So the Mini has a USB port and I had a USB cable for charging the phone and that seemed ideal for navigating out of Chicago and up to Wisconsin while charging up the phone too. The very first thing the Mini did upon plugging in to the Android phone was fry out the pleasant voice module and the second thing it did was disable the voice recognition. The GPS still worked and so did the navigation software in Google Maps but the phone continued to lose battery, because the trickle of power from the car’s UBS was not enough to overcome the charge needed to operate the GPS and the navigation software. Fortunately, by the time we got on the Eisenhower, I knew my way from there, which was good because that was right when the battery ran out.

    It took about half an hour of fiddling around with the phone the next day before I got my speech module and voice recognition back.

  6. An advantage a dedicated GPS has over Google maps navigation – it works when you have no network access or reception.

    Yes, Google’s servers do a pretty bang-up job of figuring out a sensible route. But when you can’t communicate with them because mobile data is inaccessible, the map is just a scrollable, zoomable, picture, with a pin showing your location. You can figure out a route in your head, but the app on your phone has no apparent insight into which of the lines it so nicely renders on the screen denote streets, bike trails, or obstacles to navigation.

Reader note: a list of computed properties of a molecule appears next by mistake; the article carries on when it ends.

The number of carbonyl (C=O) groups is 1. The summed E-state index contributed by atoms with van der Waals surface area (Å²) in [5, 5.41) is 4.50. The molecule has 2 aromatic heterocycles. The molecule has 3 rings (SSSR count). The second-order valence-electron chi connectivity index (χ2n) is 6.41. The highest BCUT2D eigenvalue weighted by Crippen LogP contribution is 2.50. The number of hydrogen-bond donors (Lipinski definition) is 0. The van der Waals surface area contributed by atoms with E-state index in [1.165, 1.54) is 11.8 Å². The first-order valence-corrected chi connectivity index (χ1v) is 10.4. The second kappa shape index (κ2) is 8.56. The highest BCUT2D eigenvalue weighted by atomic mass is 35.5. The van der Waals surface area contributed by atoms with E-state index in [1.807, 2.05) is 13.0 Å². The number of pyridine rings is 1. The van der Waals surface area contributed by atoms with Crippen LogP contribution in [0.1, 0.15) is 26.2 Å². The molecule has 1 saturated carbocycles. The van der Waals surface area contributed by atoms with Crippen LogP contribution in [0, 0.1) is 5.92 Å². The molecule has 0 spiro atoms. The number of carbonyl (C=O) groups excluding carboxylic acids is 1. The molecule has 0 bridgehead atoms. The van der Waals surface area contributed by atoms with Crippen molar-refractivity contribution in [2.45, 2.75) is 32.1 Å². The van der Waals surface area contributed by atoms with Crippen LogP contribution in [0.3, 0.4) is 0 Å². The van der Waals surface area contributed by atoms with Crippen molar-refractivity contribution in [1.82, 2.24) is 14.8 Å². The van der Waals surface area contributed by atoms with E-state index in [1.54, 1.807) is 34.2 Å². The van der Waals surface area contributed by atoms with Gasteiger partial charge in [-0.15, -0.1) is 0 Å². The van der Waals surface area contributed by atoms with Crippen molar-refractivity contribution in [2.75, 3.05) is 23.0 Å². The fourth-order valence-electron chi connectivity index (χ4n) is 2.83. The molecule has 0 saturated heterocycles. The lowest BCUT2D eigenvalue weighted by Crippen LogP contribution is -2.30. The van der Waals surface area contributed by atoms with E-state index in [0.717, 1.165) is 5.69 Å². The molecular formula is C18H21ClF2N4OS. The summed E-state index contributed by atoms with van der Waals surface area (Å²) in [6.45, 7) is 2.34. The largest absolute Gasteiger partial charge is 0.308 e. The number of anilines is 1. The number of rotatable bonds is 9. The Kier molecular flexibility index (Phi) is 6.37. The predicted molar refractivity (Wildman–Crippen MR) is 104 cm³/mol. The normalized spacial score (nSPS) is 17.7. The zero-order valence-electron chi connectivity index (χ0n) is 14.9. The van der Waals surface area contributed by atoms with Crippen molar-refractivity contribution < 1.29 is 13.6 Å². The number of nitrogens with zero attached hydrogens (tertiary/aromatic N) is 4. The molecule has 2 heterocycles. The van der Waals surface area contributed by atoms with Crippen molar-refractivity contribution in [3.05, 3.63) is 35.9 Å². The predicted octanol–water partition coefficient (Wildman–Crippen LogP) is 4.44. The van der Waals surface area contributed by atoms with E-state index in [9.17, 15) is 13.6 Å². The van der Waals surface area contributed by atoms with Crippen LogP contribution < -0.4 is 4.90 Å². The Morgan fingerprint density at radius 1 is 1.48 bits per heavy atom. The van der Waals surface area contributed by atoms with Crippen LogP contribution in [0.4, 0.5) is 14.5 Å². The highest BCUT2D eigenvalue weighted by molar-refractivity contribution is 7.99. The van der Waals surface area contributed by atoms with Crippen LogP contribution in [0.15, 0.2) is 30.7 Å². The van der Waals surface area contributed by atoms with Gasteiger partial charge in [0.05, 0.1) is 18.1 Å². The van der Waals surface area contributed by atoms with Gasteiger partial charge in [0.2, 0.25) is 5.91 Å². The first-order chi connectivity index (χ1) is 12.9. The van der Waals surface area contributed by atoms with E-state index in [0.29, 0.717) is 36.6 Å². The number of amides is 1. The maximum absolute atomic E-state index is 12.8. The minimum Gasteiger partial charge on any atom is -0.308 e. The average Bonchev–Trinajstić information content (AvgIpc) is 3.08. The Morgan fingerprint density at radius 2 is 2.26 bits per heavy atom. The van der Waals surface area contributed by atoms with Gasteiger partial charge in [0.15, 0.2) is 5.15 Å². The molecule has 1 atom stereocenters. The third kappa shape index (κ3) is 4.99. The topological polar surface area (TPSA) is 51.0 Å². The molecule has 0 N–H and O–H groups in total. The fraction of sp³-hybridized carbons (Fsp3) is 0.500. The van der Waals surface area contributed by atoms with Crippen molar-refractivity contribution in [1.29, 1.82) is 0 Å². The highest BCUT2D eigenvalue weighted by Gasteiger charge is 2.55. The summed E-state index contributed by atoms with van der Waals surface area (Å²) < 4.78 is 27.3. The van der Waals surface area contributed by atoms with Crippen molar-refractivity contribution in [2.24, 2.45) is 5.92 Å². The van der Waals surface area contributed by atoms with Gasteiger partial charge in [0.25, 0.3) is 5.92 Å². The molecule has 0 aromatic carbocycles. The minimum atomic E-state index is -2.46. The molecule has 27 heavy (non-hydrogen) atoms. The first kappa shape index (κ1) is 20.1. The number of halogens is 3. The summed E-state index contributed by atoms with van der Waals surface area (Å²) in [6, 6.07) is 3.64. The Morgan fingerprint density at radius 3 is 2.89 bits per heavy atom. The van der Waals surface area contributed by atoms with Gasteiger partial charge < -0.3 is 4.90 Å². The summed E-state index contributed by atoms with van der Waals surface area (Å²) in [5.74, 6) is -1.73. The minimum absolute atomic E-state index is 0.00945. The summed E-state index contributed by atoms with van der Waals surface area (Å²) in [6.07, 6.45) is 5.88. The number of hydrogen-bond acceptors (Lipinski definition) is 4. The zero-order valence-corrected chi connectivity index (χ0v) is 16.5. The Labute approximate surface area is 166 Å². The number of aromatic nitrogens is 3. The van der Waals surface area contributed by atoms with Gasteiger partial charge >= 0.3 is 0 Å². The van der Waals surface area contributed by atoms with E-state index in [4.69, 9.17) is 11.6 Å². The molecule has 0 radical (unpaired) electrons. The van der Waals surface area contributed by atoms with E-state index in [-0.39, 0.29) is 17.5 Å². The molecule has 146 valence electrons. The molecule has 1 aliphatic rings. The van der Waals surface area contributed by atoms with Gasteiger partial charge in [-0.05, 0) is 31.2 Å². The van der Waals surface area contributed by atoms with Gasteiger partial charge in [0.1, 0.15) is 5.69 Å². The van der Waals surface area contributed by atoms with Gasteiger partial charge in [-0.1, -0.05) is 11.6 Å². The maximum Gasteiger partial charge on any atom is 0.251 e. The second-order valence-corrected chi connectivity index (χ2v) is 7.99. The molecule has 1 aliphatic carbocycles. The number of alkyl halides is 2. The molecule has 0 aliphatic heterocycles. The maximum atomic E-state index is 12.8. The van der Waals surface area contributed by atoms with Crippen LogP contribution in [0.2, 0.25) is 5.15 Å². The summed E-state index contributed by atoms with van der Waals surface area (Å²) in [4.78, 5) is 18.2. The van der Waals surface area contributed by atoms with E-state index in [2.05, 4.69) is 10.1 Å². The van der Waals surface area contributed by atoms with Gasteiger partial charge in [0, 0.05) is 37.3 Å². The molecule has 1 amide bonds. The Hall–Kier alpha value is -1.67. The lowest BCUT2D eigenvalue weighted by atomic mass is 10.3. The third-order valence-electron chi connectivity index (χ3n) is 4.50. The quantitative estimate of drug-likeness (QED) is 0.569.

• Having recently travelled into the mountains of New York in a region that had no cell phone service (there were literally extended portions where the phone either read “Roaming”, which I didn’t know still existed, or simply “No Service”… how this happens within a 3 hour drive of Manhattan boggles the mind). My wife drove up separately and independently to meet me there and had she not had a GPS, there is no way her cell phone navigation would have gotten her there.

      • Line of sight, Kazzy. I don’t trust cell phones more than ten minutes from a trailhead.

    • Its worth noting that there are offline map options for Android. I’ve been road testing Copilot, Sygic, NavFree, MapFactor, and Skobbler with varying degrees of success. None as good as GoogleNav, but some better than others and all allow you to turn off days while driving.

  7. This will be a good idea when Google stops insisting that streambeds filled with water are in fact roads.